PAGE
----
Nonprofits and their donors now face fewer administrative requirements around charitable contributions, thanks to new rules issued by the IRS in late July 2018. These final regulations provide guidance as to how cash and noncash charitable contributions must be reported and substantiated under Section 170 of the Internal Revenue Code.
This new approach is a departure from previous practice in several key ways, which are outlined below for organizations and individuals ahead of the traditional year-end giving season.
Administrative burden lessened for charities
Previously, charities would issue a letter of confirmation to donors for every contribution received, regardless of dollar amount. The reason for this practice was the lack of clarity in IRS rules around substantiation, so organizations used these letters to prove donations (as did the donors).
In its July update, the IRS clarified that $250 is the lowest amount for which an organization must send a written confirmation (which can take the form of a letter or an email). Under that threshold, organizations are no longer required to send written confirmation. The IRS also clarified substantiation guidelines for contributions made by payroll deduction, providing two options: a pay stub, Form W-2 or other employer-furnished document that sets forth the amount withheld or a pledge card or other document prepared by the donee that shows the name of the donee is now acceptable
Deposit receipts must still be kept on file at the charity for all contributions, regardless of amount, but this new approach reduces a costly and time-consuming obligation for organizations.
New noncash record-keeping for donors
The IRS guidance also clarifies what exact records donors should keep for different values of noncash contributions. The new rules require that “contemporaneous written acknowledgement” must include the amount of cash donated and a description of any noncash property donations and a statement as to whether the donee organization provided any goods or services in consideration of the donation. If this is the case, the acknowledgment must also include a description and good faith estimate of the value of the received goods or services.
Donors should follow the below guidelines when obtaining confirmation of noncash contributions from the donee. In the case of routine contributions of similar items throughout the taxable year, donors may aggregate the value of the contributions and treat it as one property donation for the purposes of determining the threshold level.
- Less than $250: Receipt from donee OR “reliable records,” which according to the IRS must contain the donee’s name and address, the contribution date, a detailed description of the property, the property’s fair market value at the time of donation, the method used to determine fair market value and, where applicable, the condition of the item.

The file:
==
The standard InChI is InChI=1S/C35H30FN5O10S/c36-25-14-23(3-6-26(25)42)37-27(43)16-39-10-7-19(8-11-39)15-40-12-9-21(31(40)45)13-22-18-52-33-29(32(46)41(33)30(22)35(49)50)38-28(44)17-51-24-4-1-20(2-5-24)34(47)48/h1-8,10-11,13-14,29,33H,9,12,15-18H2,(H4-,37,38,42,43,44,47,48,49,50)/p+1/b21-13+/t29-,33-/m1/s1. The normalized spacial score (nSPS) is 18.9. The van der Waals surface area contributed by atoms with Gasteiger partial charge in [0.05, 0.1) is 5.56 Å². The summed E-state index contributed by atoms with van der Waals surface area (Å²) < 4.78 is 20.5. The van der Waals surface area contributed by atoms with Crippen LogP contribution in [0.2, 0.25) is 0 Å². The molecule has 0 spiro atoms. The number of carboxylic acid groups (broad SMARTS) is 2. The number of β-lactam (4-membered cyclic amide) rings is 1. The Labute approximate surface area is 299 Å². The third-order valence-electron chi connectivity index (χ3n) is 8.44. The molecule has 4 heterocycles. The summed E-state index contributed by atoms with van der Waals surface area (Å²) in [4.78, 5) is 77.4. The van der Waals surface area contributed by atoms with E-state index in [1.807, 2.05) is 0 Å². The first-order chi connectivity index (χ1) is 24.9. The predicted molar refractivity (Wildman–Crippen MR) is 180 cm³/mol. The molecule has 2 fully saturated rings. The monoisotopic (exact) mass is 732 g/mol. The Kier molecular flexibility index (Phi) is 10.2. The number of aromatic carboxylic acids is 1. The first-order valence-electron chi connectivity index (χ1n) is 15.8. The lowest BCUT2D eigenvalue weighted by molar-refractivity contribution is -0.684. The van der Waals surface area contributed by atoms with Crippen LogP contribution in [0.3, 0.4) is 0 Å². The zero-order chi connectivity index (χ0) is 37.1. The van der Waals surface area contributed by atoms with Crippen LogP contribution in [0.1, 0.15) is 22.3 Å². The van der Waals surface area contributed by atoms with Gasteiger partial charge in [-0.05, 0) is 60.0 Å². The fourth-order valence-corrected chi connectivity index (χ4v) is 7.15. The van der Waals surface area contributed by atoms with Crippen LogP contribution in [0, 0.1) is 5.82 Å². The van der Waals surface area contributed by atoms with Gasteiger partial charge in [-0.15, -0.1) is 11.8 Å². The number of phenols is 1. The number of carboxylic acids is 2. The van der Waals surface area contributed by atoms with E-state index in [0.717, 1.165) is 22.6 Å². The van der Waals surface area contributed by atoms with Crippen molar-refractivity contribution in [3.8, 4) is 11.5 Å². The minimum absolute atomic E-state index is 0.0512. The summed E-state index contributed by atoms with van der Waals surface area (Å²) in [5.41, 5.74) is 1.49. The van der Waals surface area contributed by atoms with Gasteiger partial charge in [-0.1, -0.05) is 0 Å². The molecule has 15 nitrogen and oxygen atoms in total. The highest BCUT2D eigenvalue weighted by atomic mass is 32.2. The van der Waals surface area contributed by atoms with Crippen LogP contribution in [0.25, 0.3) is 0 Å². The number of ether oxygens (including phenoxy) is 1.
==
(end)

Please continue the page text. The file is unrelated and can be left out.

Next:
- $250 to $500: “Contemporaneous written acknowledgement” from donee, which should be obtained no later than the date of the donor’s tax return filing and should state whether or not the donor received any goods or services in exchange for the donation. If they did, a good faith estimate of the value must also be included in the written acknowledgement.
- $500 to $5,000: Contemporaneous written acknowledgement and completed Page 1, Section A of Form 8283, “Noncash Charitable Contributions” to be filed with the taxpayer’s return.
- $5,000 and above: Contemporaneous written acknowledgement, completed Page 2, Section B of Form 8283 and a qualified appraisal. The new regulations also require that appraisals must be attached to the return for the contribution year and also attached to returns for any carryover years. Failure to do so could trigger additional scrutiny or audit of tax returns. Certain noncash donations like securities and vehicles are excluded from the appraisal requirement.
No more blank donation or pledge forms
The IRS states that blank forms filled out by the donor are no longer acceptable forms of substantiation. These forms are often used by thrift shops or other drop and go charity locations. Instead, taxpayers must procure a form completely filled out by the donee.
Charitable-minded individuals and businesses should familiarize themselves with the new documentation and reporting requirements now, rather than wait until tax filing season when the paper trail may fall short. Nonprofits may also consider educating their donor base on the new procedures. Contact your RKL advisor with any questions on how to substantiate donations made or received.